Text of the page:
Ezequiel Goldschmidt, Wendy Fellows-Mayle, Rachel Wolfe, Ajay Niranjan, John C. Flickinger, L. Dade Lunsford and Peter C. Gerszten

OBJECTIVE

Stereotactic radiosurgery (SRS) has been used to treat trigeminal neuralgia by targeting the cisternal segment of the trigeminal nerve, which in turn triggers changes in the gasserian ganglion. In the lumbar spine, the dorsal root ganglion (DRG) is responsible for transmitting pain sensitivity and is involved in the pathogenesis of peripheral neuropathic pain. Therefore, radiosurgery to the DRG might improve chronic peripheral pain. This study evaluated the clinical and histological effects of high-dose radiosurgery to the DRG in a rodent model.

METHODS

Eight Sprague-Dawley rats received either 40- or 80-Gy SRS to the fifth and sixth lumbar DRGs using the Leksell Gamma Knife Icon. Animals were euthanized 3 months after treatment, and the lumbar spine was dissected and taken for analysis. Simple histology was used to assess collagen deposition and inflammatory response. GFAP, Neu-N, substance P, and internexin were used as a measure of peripheral glial activation, neurogenesis, pain-specific neurotransmission, and neurotransmission in general, respectively. The integrity of the spinothalamic tract was assessed by means of the von Frey test.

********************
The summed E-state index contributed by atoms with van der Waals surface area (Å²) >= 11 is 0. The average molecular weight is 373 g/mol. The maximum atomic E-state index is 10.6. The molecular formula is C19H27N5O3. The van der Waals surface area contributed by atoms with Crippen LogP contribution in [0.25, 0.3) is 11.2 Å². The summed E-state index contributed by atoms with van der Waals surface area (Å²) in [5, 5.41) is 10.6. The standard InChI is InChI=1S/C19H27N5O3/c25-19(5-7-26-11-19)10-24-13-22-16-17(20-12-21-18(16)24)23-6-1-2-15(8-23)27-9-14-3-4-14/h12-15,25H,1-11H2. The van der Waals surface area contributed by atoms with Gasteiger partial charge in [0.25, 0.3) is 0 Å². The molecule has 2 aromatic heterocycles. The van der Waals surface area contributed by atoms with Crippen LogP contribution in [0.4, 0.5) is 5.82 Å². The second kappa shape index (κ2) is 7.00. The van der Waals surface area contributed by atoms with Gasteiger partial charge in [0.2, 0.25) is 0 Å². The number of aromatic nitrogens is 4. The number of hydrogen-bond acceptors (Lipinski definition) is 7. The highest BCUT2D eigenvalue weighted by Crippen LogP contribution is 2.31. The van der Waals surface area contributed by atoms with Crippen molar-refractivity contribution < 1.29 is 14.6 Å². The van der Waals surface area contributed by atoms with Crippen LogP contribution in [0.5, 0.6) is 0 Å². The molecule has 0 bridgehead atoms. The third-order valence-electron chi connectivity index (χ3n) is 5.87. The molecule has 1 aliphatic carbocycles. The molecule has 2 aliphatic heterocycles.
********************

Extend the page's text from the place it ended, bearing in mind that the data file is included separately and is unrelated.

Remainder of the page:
RESULTS

The animals did not exhibit any signs of motor or sensory deficits during the experimentation period. Edema, fibrosis, and vascular sclerotic changes were present on the treated, but not the control, side. SRS reduced the expression of GFAP without affecting the expression of Neu-N, substance P, or internexin. The von Frey sensory perception elicited equivalent results for the control side and both radiosurgical doses.

CONCLUSIONS

SRS did not alter sensory or motor function but reduced the activation of satellite glial cells, a pathway for DRG-mediated pain perpetuation. Radiosurgery provoked changes equivalent to the effects of focal radiation on the trigeminal ganglion after SRS for trigeminal neuralgia, suggesting that radiosurgery could be successful in relieving radiculopathic pain.